Queenstown, New Zealand
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Pictures: Traveling south | Old Cromwell | Jones Fruit Stall | Kawarau River Gorge | Waitiri Creek Winery | Bungy Site | Frankton | Hilltop | Arrowtown | Parasailing | Arthur's Point | Nugget Point Hotel | Queenstown | Lake Wakatipu | Anniversary | Sunrise | Lake Manapouri | Fiordland National Park | Doubtful Sound | Cruise on the Sound | Dolphins | Manapouri Power Station | Kiwi & Birdlife Park | Shotover River Jetboat | Walter Peak | Good Bye
Leaving Twizel we headed south paralleling the Southern Alps. Destination is Queenstown, a Kiwi mecca for outdoor adventure. Our first stop was at Old Cromwell Town on the shore of Lake Dunstan. There was a wonderful refreshment break at Mrs. Jones Fruit Stall. We were now following the Kawarau River and had a wine tasting stop at Waitiri Creek Winery. They started the wine growing in 1993 and won numerous medals. Now there are a number of vineyards in the area.
Still following the river we stopped at the world's first commercial bungy jumping site off the Kawarau River bridge. There are now 3 bungy sites in the area that offer jumps from 142 feet to a eye-opening 440 feet. I seriously thought about "doing it." I even went onto the bridge to see how they harness the people. I think the average age of jumpers was 20 years. The operation seemed to run smoothly and quickly. You get harnessed, pray a little, get connected to the bungee cord, pray some more, then jump. A small boat retrieves you as you dangle over the water. Very interesting to watch.
A few minutes later we were almost in Queenstown. But first we stopped at a private home in Frankton, which overlooks Lake Wakatipu, to have lunch. Then there was a short tour of town with a stop at our tour leader's home high up in the hills overlooking town. We continued north to Arrowtown where we had some time to explore. On the way back to Queenstown we passed through Arthur's Point and saw some parasailing along the mountains. Our hotel was north of Queenstown center at Nugget Point. We had a great view of the Shotover River from the patio off the dining area.
We had the opportunity to explore Queenstown and admire the view of the mountains around Lake Wakatipu. That evening we all met at a local restaurant for dinner and celebrated the 53rd wedding anniversary of Charlie and Pat.
The next morning we left before sunrise for an all day trip to Doubtful Sound. I took some pictures of the sunrise from the moving bus. We followed the eastern shore of Lake Wakatipu over rolling hills with sheep and deer farms. It was a couple of hours traveling before our arrival at Lake Manapouri for a 30 km boat trip across the lake. We arrived at the west arm of the lake, went to a small visitors centre, picked up a picnic lunch and boarded a large bus for a 20 km trip down to the sound. On the way we passed through some dense forest with numerous waterfalls and small streams. We were in the heart of Fiordland National Park. At Deep Cove we boarded the Fjordland Navigator which holds 72 people; our group was only 42.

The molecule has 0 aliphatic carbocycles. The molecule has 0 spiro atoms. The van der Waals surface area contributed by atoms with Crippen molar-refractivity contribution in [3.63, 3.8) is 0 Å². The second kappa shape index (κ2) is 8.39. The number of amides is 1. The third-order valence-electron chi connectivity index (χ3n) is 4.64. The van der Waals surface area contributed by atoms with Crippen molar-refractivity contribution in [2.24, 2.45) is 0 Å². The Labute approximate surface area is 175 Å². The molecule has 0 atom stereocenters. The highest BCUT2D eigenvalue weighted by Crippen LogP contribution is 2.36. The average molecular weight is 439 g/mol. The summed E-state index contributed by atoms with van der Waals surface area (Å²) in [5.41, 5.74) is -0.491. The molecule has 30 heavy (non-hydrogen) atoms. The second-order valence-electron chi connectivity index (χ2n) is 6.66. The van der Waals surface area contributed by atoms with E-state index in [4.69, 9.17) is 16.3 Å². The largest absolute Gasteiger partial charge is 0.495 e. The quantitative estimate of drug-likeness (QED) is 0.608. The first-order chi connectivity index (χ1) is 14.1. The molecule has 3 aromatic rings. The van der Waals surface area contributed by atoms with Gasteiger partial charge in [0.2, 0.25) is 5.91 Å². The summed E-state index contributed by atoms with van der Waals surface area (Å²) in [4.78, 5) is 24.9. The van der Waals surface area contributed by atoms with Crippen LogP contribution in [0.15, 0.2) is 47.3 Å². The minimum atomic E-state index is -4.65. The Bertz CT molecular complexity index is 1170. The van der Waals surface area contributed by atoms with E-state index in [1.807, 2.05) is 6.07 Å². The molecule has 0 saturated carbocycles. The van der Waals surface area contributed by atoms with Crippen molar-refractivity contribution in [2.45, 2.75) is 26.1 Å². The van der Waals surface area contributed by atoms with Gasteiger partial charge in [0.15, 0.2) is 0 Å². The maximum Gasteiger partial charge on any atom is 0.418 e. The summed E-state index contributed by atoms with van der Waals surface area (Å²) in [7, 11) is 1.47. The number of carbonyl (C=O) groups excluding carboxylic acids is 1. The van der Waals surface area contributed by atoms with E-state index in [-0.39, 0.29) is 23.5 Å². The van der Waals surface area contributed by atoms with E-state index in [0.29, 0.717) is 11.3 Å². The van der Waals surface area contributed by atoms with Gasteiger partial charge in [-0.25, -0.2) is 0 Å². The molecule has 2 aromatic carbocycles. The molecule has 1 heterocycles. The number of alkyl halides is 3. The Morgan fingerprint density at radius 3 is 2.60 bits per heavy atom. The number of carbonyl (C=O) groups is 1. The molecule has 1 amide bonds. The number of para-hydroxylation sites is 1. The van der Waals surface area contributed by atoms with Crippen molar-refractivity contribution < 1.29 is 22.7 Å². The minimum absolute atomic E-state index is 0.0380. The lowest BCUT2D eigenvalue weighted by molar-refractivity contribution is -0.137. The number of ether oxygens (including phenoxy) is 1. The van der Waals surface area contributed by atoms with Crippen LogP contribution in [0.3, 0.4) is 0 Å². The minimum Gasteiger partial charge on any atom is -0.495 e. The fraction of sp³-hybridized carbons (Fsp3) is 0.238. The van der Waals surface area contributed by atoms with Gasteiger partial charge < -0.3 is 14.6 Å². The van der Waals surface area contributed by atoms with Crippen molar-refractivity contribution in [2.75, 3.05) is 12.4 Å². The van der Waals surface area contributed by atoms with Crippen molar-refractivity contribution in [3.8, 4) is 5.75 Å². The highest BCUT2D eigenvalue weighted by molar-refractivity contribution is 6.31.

As we cruised on Doubtful Sound (actually a fjord) there were magnificent views in every direction. Waterfalls up to 1200 feet, shadowy mountains, Bottled Nose Dolphins which followed our boat a long way and even some rare Little Blue Penguins swimming by the shore. Could not get a good picture because they were so small and the large boat did not get that close. The dolphins did provide a very good show on both sides of the boat. It's interesting that they keep pace with the boat plus jumping and twisting at the same time.
Before re-crossing Lake Manapouri, we had a tour of the underground Manapouri Power Station. It was a 2 km tunnel then a short walk to the huge generator room and display on the history of the building of the facility. It's the largest power station in New Zealand and we found it very fascinating. It was already dark when we returned to Queenstown. The hotel had a special anniversary cake ready for Charlie and Pat.
Our last full day in New Zealand started with a light rain and a trip to the Kiwi & Birdlife Park in town. There was a nice demonstration and talk on some native species. We had the opportunity to see live kiwis in a darkened enclosure. So could not take pictures. There was also a tuotora, a large lizard. We wondered around town, had lunch and met up with the rest of the group for the jet boat ride on the Shotover River. This was really a lot of fun.
For our farewell dinner we had to board a 1912 steam turbine boat to cross Lake Wakatipu to have dinner at Walter Peak. The trip took 45 minutes. Walter Peak is actually a working sheep and deer farm with sheep shearing demonstrations. The meal was one of the best on the trip. Our group had our own dinning room and waitress. It is supposed to be the ultimate in Queenstown dinning.
The next morning, on the way to the airport, our tour leader sang the New Zealand national anthem. The flight from Queenstown to Auckland was 2½ hours. Initially we had a 5 hour layover in Auckland, but that was extended a few more hours. This was our first international flight that was completely booked. Thank goodness we both had aisle seats across from one another. We were able to check our bags all the way to Tucson, even though we changed airlines in Los Angeles. We did make our connection at LAX, but John elected to give up his seat for a free ticket anywhere in the US. He was put on a flight that left 2 hours later. Kirsten was tired (doesn't sleep on planes), so she just wanted to get home.